The legal situation surrounding the rebranding of BT Wireless, now mmO2, and its mobile operation Cellnet, renamed O2, has thrown the problems of name generation into the spotlight.
A north London entertainment venue, the O2 Centre, is currently taking legal advice over the use of the registered trademark (DW 6 September).
And now, before O2 can come up for air, one intellectual property lawyer is predicting further legal wranglings over consumer confusion between the O2 Centre and the O2 branding of its retail estate, handled by Rodney Fitch & Co.
A spokesman for property group Burford, which owns 25 per cent of the O2 Centre and the copyright to the name, says, ‘Lawyers are looking at the area and an announcement will be forthcoming.’
The use of the same brand name by different companies is inevitable. For example, there are 18 European Union community registry entries for O2 as a marque, either registered or in application.
The issue is whether the goods or services of one company overlap with those of another. For the O2 Centre to have a genuine case it would need to show that BT’s use of the O2 brand will ’cause confusion in the marketplace’.
‘The entertainment centre needs to persuade a court that BT’s use of the same marque could damage its reputation or is taking unfair advantage of a reputation it has built around the marque.
‘Problems could occur when BT has an [O2 branded] retail outlet, as this could cause confusion among consumers,’ says IP lawyer Simon Clark of Theodore Goddard.
Name generation is a complex process which includes an extensive search to establish if companies with the same marque in the same market sector exist. Lambie-Nairn was charged with name generation and branding for both Wireless and Cellnet.
‘We have to understand the ambitions of the brand, the market and the target audience. When we know what we want to achieve with the brand we look at what names are used in the sector and what’s available,’ explains Lambie-Nairn head of strategy James Quayle.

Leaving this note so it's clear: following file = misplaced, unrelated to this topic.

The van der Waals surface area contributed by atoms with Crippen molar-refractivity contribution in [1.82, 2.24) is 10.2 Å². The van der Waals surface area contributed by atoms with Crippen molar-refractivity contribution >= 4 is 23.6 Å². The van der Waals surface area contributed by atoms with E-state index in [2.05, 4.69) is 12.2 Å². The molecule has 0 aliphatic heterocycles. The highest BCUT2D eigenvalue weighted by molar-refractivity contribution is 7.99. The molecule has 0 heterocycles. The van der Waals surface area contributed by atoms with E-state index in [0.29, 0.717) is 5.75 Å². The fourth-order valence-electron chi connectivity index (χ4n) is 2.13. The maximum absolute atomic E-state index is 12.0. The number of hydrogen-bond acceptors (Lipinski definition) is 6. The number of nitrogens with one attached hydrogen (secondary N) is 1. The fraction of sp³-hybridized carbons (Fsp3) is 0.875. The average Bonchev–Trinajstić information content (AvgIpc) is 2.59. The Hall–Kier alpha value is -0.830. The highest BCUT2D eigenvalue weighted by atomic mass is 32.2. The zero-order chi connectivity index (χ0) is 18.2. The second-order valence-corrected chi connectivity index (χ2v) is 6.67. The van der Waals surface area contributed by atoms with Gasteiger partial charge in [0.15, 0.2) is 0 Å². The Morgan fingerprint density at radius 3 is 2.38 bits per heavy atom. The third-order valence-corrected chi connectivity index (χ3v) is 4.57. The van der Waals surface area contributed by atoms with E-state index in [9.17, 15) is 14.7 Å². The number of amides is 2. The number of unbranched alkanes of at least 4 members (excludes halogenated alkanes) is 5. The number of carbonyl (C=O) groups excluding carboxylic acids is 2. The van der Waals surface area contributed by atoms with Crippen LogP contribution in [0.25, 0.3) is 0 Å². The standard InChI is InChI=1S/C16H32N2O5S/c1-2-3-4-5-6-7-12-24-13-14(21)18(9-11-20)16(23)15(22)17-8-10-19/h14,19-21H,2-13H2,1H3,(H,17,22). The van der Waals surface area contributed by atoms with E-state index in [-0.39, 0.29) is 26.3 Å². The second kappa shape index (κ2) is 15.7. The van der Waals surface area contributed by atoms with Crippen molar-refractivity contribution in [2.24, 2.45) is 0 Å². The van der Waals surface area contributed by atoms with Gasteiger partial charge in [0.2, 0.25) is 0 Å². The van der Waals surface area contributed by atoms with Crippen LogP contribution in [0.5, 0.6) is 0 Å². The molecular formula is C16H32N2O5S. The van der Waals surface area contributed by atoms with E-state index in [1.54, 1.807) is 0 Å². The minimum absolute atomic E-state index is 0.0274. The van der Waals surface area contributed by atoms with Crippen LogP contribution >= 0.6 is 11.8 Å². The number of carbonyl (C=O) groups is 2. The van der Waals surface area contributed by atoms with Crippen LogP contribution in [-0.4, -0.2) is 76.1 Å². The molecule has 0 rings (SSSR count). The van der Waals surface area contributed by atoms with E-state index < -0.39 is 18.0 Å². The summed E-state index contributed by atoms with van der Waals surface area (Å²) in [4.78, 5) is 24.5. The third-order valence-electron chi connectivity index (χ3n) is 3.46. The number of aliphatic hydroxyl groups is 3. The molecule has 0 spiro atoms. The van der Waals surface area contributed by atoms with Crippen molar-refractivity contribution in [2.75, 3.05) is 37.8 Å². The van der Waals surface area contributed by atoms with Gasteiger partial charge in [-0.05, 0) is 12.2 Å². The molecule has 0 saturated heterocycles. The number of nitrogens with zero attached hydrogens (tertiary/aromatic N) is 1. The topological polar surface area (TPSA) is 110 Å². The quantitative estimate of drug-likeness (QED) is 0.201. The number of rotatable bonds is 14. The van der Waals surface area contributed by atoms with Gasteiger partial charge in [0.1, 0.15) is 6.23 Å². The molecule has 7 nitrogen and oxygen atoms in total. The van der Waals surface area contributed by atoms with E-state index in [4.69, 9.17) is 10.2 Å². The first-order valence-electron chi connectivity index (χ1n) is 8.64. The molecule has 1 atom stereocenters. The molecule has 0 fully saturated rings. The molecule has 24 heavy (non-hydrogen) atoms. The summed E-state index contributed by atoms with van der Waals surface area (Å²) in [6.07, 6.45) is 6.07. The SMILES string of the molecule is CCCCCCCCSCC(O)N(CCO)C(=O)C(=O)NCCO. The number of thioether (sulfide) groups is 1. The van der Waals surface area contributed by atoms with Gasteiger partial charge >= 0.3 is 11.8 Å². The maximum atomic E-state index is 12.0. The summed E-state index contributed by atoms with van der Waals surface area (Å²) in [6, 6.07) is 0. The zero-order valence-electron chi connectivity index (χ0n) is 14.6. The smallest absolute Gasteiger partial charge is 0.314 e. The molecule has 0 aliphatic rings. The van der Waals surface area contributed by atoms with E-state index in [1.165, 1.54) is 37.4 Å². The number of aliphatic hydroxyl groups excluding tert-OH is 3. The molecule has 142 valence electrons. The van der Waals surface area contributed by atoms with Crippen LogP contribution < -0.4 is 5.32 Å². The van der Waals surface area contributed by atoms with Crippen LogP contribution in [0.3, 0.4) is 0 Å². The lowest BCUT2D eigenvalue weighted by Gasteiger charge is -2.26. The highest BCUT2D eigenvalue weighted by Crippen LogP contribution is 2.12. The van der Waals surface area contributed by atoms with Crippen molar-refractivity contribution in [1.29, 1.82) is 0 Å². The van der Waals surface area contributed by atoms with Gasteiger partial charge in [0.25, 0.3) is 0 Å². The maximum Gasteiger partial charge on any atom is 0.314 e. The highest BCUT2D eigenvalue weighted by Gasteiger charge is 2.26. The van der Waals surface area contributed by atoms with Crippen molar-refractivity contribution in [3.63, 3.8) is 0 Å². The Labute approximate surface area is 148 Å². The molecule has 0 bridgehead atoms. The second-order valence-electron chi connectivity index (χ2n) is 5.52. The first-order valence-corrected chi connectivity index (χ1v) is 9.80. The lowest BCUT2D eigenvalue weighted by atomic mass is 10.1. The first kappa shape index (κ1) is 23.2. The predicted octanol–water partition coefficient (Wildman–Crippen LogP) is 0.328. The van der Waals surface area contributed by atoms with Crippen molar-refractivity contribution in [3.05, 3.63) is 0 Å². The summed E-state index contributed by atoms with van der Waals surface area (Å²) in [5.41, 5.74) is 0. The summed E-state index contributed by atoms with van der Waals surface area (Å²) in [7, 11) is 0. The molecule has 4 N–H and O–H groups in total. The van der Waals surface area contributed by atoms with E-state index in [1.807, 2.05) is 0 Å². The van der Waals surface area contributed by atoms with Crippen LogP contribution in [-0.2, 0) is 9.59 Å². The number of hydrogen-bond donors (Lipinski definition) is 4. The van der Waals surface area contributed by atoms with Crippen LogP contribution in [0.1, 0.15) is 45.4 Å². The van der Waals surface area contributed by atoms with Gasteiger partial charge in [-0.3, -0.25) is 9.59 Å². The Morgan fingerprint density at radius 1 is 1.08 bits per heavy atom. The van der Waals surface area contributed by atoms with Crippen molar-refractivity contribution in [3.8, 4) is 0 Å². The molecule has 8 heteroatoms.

‘We create a shortlist of names that we feel captures the brand essence and then do a legal search to ensure that no major competitors with the same name exist in the sector.’
However, Quayle concedes that it can be difficult coming up with a unique marque. ‘There are very few names or words that haven’t been used by someone else. And the equity of an existing brand means it is not worth using the same name,’ he says.
The recent court case involving the conservation organisation WWF and the World Wrestling Federation highlights the problems caused by name duplication, even when two companies operate in different sectors.
WWF brought the action against the federation for the same reasons it entered into a 1994 agreement, signed by both parties, limiting the federation’s use of the initials WWF to protect its identity.
‘[The WWF’s] identity, through the WWF initials, is crucial to its ability to achieve its mission’, says a WWF statement. A court upheld the agreement in August.
‘We raise money on the back of the WWF name and the Panda logo, so we want to ensure there is clarity about what people are giving their money to. It’s important that we can protect our initials. The logo and WWF is who we are and how we recruit,’ says WWF head of press and campaigns Anita Neville.
‘There were problems with misleading newspaper headlines, so we wanted to remove ambiguities. The judge referred to people being uncertain. Additionally, the Internet is one of our major recruitment tools. The federation registered 85 Internet domain names worldwide, meaning we were way down the list when people were using search engines to look for us on the Internet,’ adds Neville.
It is not uncommon for a company to buy out the registered trademark of another, though this can be expensive. ‘Normally, the situation involves a small company that wants to ride on the back of a larger company’s name and reputation. Or replication is simply a mistake,’ says Clark.
But for most companies, building brand equity has as much to do with the creation of a unique identity as the goods and services they provide.
‘You have to view the naming process as the starting point for the brand. You have to ask yourself, do you want to get close to someone else’s name, or replicate it? Trademark searches ensure that a company can use the name in its sector, but [they] also demonstrate that the name is inherently protectable and that the company can own it. This is an important part of starting to build brand values,’ says Interbrand director Suzanna Trollope.
Through name generation, consultancies have a great opportunity to change the face of corporate Britain and beyond. But as the options for creating unique identities decrease, the imagination of most consultancies will become increasingly stretched.